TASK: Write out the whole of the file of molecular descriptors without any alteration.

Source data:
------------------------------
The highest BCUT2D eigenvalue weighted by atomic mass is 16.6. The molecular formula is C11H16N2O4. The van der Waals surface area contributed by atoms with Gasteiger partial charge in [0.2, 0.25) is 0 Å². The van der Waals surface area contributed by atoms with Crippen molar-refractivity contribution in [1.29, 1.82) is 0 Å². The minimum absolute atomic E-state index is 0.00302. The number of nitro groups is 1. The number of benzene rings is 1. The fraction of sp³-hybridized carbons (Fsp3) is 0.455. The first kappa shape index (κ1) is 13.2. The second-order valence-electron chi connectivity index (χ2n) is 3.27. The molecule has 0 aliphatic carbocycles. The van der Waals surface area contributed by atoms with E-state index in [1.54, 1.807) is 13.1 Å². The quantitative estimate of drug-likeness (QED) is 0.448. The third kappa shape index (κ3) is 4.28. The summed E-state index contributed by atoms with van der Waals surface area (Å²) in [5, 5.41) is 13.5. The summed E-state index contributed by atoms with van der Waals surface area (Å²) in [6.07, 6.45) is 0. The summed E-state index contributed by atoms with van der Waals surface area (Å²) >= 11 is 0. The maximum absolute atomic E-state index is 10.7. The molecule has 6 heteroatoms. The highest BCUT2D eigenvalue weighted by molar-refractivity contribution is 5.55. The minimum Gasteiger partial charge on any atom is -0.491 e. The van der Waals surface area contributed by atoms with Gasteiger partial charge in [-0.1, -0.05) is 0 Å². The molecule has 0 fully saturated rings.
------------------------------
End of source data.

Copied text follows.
The highest BCUT2D eigenvalue weighted by atomic mass is 16.6. The molecular formula is C11H16N2O4. The van der Waals surface area contributed by atoms with Gasteiger partial charge in [0.2, 0.25) is 0 Å². The van der Waals surface area contributed by atoms with Crippen molar-refractivity contribution in [1.29, 1.82) is 0 Å². The minimum absolute atomic E-state index is 0.00302. The number of nitro groups is 1. The number of benzene rings is 1. The fraction of sp³-hybridized carbons (Fsp3) is 0.455. The first kappa shape index (κ1) is 13.2. The second-order valence-electron chi connectivity index (χ2n) is 3.27. The molecule has 0 aliphatic carbocycles. The van der Waals surface area contributed by atoms with E-state index in [1.54, 1.807) is 13.1 Å². The quantitative estimate of drug-likeness (QED) is 0.448. The third kappa shape index (κ3) is 4.28. The summed E-state index contributed by atoms with van der Waals surface area (Å²) in [5, 5.41) is 13.5. The summed E-state index contributed by atoms with van der Waals surface area (Å²) in [6.07, 6.45) is 0. The summed E-state index contributed by atoms with van der Waals surface area (Å²) >= 11 is 0. The maximum absolute atomic E-state index is 10.7. The molecule has 6 heteroatoms. The highest BCUT2D eigenvalue weighted by molar-refractivity contribution is 5.55. The minimum Gasteiger partial charge on any atom is -0.491 e. The van der Waals surface area contributed by atoms with Gasteiger partial charge in [-0.1, -0.05) is 0 Å². The molecule has 0 fully saturated rings.